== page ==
The CTSF gene provides instructions for making an enzyme called cathepsin F. Cathepsin F is one of a family of cathepsin proteins that act as proteases, which modify proteins by cutting them apart. Cathepsin F is found in many types of cells and is active in lysosomes, which are compartments within cells that digest and recycle different types of molecules. By cutting proteins apart, cathepsin F can break proteins down, turn on (activate) proteins, and regulate self-destruction of the cell (apoptosis).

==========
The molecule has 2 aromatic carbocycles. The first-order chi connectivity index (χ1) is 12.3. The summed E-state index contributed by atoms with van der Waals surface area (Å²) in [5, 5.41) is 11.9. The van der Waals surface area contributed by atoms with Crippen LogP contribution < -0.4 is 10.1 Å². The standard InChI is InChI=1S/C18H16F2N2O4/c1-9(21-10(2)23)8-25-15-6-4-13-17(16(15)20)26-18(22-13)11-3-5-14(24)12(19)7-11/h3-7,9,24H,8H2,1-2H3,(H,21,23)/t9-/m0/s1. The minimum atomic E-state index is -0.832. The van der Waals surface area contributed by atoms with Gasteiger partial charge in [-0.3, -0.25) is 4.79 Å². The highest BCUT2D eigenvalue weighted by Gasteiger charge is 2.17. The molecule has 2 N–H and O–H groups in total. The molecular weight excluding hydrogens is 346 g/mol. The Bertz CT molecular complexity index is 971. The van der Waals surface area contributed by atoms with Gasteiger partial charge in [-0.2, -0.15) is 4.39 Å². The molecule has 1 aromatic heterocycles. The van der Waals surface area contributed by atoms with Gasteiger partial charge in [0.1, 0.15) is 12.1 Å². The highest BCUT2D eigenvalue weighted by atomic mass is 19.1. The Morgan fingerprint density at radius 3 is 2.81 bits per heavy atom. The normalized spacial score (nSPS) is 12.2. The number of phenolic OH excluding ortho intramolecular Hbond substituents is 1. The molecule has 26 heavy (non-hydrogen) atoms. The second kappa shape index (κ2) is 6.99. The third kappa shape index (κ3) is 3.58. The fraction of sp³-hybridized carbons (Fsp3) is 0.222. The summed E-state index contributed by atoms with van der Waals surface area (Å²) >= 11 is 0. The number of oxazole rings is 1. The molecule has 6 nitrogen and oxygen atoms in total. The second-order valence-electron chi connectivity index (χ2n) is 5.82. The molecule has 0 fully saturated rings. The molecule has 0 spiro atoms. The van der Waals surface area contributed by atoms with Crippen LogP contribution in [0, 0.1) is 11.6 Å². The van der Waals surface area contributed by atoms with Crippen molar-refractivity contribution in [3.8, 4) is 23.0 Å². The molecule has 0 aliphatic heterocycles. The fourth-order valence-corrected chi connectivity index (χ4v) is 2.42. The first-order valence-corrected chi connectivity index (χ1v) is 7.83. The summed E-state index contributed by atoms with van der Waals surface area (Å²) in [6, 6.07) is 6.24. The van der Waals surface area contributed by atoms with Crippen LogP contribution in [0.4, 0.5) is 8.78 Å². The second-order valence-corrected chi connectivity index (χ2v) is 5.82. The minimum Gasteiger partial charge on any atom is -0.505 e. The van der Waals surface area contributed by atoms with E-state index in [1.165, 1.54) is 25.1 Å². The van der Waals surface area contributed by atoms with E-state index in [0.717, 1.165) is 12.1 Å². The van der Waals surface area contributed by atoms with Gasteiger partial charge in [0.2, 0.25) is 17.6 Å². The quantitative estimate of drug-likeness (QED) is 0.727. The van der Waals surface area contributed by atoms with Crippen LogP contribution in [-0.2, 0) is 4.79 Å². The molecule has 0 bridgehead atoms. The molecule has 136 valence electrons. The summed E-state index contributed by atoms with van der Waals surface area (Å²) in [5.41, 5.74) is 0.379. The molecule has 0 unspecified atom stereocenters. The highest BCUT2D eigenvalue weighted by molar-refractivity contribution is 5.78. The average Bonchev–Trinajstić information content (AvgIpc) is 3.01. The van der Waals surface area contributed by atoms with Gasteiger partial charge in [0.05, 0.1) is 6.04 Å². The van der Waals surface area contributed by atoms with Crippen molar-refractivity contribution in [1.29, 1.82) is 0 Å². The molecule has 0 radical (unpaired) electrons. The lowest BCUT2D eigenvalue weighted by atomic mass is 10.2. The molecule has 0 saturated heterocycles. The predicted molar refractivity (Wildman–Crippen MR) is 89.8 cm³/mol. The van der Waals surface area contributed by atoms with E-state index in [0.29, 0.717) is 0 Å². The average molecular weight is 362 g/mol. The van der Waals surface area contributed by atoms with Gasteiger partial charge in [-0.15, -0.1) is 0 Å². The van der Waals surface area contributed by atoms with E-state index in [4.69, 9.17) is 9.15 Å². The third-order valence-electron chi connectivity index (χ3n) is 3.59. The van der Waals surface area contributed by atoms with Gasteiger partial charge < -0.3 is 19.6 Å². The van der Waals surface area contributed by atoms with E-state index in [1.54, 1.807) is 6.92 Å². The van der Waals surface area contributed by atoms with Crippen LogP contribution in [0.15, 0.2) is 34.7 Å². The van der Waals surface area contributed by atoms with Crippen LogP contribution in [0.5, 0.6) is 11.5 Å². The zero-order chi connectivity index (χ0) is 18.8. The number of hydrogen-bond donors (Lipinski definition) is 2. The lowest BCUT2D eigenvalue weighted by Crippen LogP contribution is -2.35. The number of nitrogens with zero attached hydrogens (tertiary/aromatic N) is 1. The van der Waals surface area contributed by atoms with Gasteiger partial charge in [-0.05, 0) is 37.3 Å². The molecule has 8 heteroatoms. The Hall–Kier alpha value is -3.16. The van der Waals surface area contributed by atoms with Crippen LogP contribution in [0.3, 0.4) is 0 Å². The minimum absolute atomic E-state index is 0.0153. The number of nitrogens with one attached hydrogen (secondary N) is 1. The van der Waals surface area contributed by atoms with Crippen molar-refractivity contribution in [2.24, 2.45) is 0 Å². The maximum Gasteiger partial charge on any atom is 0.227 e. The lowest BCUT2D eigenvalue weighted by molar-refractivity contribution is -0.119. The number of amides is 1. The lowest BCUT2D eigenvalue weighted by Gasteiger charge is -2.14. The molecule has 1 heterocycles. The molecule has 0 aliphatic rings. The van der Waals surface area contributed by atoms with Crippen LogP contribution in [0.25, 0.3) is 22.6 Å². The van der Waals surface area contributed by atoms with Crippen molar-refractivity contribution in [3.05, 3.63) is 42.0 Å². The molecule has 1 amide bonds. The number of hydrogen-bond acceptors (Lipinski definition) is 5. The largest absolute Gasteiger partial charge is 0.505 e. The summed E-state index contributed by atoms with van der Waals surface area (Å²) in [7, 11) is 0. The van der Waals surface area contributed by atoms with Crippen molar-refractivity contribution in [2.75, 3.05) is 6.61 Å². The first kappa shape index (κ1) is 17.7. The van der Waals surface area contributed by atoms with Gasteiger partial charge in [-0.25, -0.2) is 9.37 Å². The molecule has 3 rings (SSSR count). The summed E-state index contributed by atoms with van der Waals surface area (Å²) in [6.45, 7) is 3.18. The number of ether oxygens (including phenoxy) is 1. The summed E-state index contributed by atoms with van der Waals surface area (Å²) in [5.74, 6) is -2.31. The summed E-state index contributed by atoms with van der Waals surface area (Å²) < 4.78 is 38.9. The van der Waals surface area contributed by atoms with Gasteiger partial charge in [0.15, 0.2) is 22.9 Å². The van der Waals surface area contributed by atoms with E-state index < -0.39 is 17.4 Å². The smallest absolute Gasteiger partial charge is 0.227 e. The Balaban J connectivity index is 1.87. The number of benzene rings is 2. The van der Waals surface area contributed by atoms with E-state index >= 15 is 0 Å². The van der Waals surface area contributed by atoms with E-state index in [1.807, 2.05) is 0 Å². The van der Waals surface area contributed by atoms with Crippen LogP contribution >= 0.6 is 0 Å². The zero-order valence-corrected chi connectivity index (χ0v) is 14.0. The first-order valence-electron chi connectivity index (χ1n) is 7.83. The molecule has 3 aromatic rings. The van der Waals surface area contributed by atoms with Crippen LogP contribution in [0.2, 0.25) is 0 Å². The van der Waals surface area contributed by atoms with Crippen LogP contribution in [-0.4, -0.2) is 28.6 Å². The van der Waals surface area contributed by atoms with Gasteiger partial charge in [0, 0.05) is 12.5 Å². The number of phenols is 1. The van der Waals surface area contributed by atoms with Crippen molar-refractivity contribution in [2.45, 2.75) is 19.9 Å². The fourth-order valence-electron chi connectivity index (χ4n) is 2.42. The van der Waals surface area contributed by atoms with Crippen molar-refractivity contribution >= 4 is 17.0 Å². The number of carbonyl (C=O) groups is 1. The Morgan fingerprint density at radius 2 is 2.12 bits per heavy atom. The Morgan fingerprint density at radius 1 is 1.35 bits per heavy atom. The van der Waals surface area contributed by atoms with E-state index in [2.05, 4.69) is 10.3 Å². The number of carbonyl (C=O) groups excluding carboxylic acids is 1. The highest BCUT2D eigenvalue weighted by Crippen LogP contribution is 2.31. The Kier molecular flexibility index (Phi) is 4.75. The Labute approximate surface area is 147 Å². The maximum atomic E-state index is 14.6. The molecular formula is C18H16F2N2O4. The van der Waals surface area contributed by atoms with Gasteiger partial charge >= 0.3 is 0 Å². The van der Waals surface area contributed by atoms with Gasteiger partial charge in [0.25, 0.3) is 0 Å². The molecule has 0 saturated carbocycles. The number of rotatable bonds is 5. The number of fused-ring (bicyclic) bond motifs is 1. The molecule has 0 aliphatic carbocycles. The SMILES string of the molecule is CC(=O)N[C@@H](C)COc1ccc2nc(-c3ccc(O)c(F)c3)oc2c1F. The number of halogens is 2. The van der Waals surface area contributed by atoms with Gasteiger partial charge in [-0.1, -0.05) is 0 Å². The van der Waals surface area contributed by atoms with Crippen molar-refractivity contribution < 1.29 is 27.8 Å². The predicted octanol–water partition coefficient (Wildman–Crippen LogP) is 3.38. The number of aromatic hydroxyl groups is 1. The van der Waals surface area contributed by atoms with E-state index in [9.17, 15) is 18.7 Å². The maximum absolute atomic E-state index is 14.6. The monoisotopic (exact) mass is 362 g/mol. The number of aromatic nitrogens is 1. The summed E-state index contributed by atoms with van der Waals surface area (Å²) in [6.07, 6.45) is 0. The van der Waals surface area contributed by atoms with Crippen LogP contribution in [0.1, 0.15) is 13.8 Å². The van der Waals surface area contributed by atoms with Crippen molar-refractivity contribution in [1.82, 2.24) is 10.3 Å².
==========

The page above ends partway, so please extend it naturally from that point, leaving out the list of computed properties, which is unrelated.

At least five mutations in the CTSF gene have been found to cause Kufs disease type B. This condition is a type of neuronal ceroid lipofuscinosis (NCL) characterized by progressive problems with movement and a decline in intellectual function beginning in adulthood. Most of the CTSF gene mutations that cause Kufs disease type B change single protein building blocks (amino acids), resulting in a cathepsin F protein with reduced function. This decrease in cathepsin F function likely slows the normal breakdown of proteins and other materials. In the lysosomes of nerve cells (neurons) in the brain, these materials accumulate into fatty substances called lipopigments. These accumulations can result in cell dysfunction and eventually cause cell death. The progressive death of neurons contributes to the movement problems and intellectual decline characteristic of Kufs disease.